Balancing Business Travel and Your Wellbeing

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5 Practical Tips for Navigating the Demands of Work Travel and Prioritising Your Health and Connections

From the outside, business travellers can appear to be living a glamorous life. But those who travel frequently know this is not always the case. Travelling to the airport can often be a nightmare, arriving at meetings late because you got lost can leave you feeling stressed and missing out on family time and events can seriously impact your mental health. While there is no doubt travelling for work can be challenging, there are a number of steps you can take to get the most of your trip personally and professionally – and we’ve put together some simple guidelines to help.

How to Run a Global Business During COVID-19

1. Stay connected with family

While your family may not be able to be part of your trip, it’s important to share your experience with them and remain connected. If you have young children, prepare them by explaining where you will be going, and what you may be doing so they can visualise your travels. Ensure you reinforce that they will be cared for, loved and safe while you are away. Modern technology can make it easy to stay in touch, so where possible use video calls to connect face to face and even share some of the places you are visiting.

2. Avoid stressful situations

There is nothing more stressful than a mad rush to a closing flight. The stress hormone cortisol is released during stressful situations. Cortisol contributes to heart racing, release of sugar into the bloodstream, which increases your blood pressure. Chronic stress can lead to chronic health problems including anxiety, depression, heart disease, sleep problems plus memory and concentration impairment. Make sure you get to the airport early, have your presentations and workshops prepared well before disembarking, and learn healthy ways to manage stress contributors in your life. Speak with your GP or psychologist about strategies to manage stress.

3. Keep up your exercise

Exercise is an excellent way to keep both your mood and energy levels high while you’re away (and at home for that matter). Always remember to pack your gym gear so you can schedule in a walk, run or make use of any sporting facilities on offer. While your routine may be a little disrupted on your trip, there are benefits to exercising at either end of your work day. Exercising in the morning can boost your confidence and give you a sense of achievement, which is always a good start to the day while it can also help you release the stress anxiety and tension that has built up over the day.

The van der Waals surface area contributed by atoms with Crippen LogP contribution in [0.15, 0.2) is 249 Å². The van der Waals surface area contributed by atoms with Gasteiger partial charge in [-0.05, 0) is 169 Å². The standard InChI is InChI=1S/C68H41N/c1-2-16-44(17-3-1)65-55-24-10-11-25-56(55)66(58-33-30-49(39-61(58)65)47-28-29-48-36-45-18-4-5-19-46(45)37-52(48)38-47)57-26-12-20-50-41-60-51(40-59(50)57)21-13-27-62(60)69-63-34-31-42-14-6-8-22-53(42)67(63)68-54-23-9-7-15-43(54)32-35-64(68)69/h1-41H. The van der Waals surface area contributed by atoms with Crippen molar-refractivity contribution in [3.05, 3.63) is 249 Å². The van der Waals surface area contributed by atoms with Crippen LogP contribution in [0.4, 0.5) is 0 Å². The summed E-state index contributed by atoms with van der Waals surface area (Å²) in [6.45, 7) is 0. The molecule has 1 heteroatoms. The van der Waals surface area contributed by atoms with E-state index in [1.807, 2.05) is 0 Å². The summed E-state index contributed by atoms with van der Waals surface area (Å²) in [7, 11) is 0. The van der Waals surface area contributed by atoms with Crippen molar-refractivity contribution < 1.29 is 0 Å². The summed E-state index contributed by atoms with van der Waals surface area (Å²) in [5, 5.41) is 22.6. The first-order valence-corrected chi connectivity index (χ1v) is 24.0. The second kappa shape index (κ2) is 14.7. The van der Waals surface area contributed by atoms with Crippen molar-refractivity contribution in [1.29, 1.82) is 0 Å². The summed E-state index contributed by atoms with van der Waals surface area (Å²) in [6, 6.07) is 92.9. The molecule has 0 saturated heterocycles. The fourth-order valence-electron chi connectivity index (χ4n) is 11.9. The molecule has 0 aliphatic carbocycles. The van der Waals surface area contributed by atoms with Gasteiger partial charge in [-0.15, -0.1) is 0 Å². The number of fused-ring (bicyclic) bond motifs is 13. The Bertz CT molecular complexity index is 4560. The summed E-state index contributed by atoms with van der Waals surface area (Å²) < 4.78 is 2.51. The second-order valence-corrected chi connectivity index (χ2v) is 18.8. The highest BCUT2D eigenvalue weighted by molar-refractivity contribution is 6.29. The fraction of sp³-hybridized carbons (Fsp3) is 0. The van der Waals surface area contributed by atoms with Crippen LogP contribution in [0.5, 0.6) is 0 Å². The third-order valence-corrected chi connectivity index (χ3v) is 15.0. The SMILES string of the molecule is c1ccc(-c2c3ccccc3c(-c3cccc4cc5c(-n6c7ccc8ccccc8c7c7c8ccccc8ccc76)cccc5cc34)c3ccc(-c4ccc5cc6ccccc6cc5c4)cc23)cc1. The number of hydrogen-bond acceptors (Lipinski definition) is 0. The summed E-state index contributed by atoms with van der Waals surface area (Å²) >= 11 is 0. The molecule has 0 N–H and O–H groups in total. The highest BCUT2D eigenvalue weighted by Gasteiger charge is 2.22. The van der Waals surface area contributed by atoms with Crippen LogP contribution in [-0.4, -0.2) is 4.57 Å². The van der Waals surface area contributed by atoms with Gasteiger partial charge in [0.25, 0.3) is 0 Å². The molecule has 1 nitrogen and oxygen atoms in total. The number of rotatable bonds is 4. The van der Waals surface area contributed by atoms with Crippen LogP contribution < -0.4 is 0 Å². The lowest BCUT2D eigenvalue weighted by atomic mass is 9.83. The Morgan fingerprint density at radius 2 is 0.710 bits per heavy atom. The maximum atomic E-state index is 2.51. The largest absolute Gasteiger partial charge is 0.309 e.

4. You cannot work 24/7

Working longer hours, does not necessarily mean you will be more productive. In fact, a recent Swedish study which trialled a 6-hour work day in nurses (on an 8-hour salary) showed they took less sick days, felt healthier and were more productive. While cutting down to six hours per day may not be possible for everyone – it’s important to note that there is a point where productivity drops, and you may actually be doing more harm to your health and wellbeing than you realise. While business trips can often be over-scheduled, try to ensure you have at least a few nights to yourself to wind down, disconnect and relax.

5. Enjoy the perks when you can

Work travel can often take you to very interesting places, but many find they have no time to explore when they’re always rushing to the next meeting or engagement. Travelling for work is not a holiday but scheduling some down time into your plans may enable you to see some sights and enjoy the place you are visiting. You may even like to extend your trip to stay for a weekend if your work/travel policy allows.

With these tips in mind, have a happy and well-balanced work trip.

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References

1. www.mayoclinic.org

2. Gyllensten K et al; Experience of reduced work hours for nurses and nurse’s assistants at a surgical department. A qualitative study. BMC Nurs 2017, 16 : 16